There’s a serious labour supply shortage threatening Ontario’s construction industry. Tackling it requires a new approach as it’s estimated we’ll need to hire and train over 100,000 new workers by the end of the decade in this province just to keep pace with anticipated growth and retirements.
It is time to change our traditional recruitment methods and reach out to more underrepresented groups like women and youth from Black, Indigenous, People of Colour (BIPOC) communities. They are an untapped resource for the industry, and it is critical that we promote careers to this demographic.
Presently, women make up only 12 per cent of construction employment in Ontario and, in 2020, Indigenous people accounted for only 2.7 per cent of the construction workforce. We also know from worksite demographics that BIPOC workers do not make up a large part of the construction workforce.
RESCON has made diversity, equity and inclusion of underrepresented groups such as women and BIPOC workers a strategic priority. This past April, we launched a BIPOC youth advisory committee.
After speaking to youth on the committee about the different ways we could increase BIPOC interests in the construction industry, we learned that, first there needs to be more outreach and awareness in high schools from guidance counsellors, and second they need to see more people that look like them in the industry.
In November, RESCON, with the help of the Anti-Racism Roundtable, launched a #BIPOCinConstruction testimonial campaign to highlight the voices of diverse and racialized workers in construction and to let BIPOC youth know that the construction industry is a viable career option.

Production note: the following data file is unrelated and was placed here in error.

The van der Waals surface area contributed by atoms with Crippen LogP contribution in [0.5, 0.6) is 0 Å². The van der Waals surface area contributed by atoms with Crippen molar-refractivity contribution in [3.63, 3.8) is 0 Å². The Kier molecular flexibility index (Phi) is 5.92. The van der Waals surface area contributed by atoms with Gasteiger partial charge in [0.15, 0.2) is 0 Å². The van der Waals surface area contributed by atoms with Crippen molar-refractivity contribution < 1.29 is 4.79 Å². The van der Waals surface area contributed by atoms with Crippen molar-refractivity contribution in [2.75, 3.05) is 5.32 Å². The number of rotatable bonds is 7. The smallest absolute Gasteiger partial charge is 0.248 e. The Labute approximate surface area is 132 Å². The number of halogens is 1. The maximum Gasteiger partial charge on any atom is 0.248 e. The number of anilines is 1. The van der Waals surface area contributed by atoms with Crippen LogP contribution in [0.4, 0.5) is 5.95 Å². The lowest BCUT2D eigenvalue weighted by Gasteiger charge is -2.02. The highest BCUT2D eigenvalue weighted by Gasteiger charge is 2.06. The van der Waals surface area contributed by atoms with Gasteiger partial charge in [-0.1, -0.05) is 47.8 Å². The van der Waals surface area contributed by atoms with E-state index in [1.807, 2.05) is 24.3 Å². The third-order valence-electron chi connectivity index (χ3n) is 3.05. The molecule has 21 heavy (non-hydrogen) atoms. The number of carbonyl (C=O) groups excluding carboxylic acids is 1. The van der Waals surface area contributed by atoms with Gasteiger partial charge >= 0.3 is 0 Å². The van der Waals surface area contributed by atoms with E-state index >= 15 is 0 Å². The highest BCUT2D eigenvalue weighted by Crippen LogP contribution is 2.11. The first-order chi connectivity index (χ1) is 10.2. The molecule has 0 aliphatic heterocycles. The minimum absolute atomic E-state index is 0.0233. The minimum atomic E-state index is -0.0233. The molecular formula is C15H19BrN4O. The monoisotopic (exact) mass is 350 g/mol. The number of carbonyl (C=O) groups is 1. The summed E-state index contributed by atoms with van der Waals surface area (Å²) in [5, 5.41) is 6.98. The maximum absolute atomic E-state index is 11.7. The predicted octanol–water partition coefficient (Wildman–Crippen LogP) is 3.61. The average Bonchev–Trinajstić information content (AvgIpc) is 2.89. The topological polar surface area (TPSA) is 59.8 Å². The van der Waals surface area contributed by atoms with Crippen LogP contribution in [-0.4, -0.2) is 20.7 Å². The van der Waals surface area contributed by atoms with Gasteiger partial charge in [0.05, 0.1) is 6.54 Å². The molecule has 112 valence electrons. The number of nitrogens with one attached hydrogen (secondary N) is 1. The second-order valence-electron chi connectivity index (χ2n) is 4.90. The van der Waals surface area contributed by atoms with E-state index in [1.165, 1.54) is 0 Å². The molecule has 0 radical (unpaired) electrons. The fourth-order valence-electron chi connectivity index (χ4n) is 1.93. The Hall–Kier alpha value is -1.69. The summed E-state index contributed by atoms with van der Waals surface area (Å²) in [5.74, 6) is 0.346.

RESCON worked with a team of five inspiring BIPOC youth on the testimonials. Their stories show how they got into the industry and why they like working in construction. You can read more about the campaign at www.rescon.com.
Mulisius Joe, a concrete former with Carpenters Local 27 who grew up in Saint Vincent and the Grenadines, explained that seeing another woman on-site in a lead position gave her a lot of confidence. Her favourite part about being in construction is the sense of accomplishment she feels at the end of the day.
Jenelle Richards, a site administrator at The Daniels Corp. who grew up in Kitchener to Jamaican parents, says the sky is the limit for women considering a career in construction and you can work your way up from anywhere. She likes the job because it allows her to meet and work with people of different backgrounds.
David Kim, a third-year concrete former apprentice with Local 27 who came to Canada from South Korea at age 12, says the potential of working in the industry is limitless and construction can help young people reach their dreams and goals faster.
A big takeaway is that we must reach high school guidance counsellors about the industry as they can influence decisions of young people, so they need to be educated about the construction industry.
The provincial government is taking steps to make this happen. In the fall economic statement, an additional $90 million was announced for the Skilled Trades Strategy to help break the stigma associated with the trades by improving details about the industry to educators and guidance counsellors.
A diversity and inclusion governance structure, meanwhile, is also being established within Skilled Trades Ontario.
These are certainly positive moves. We must send the message that the skilled trades are a viable career option for everyone – and that includes women and BIPOC youth.
Richard Lyall, president of RESCON, has represented the building industry in Ontario since 1991. Contact him at firstname.lastname@example.org.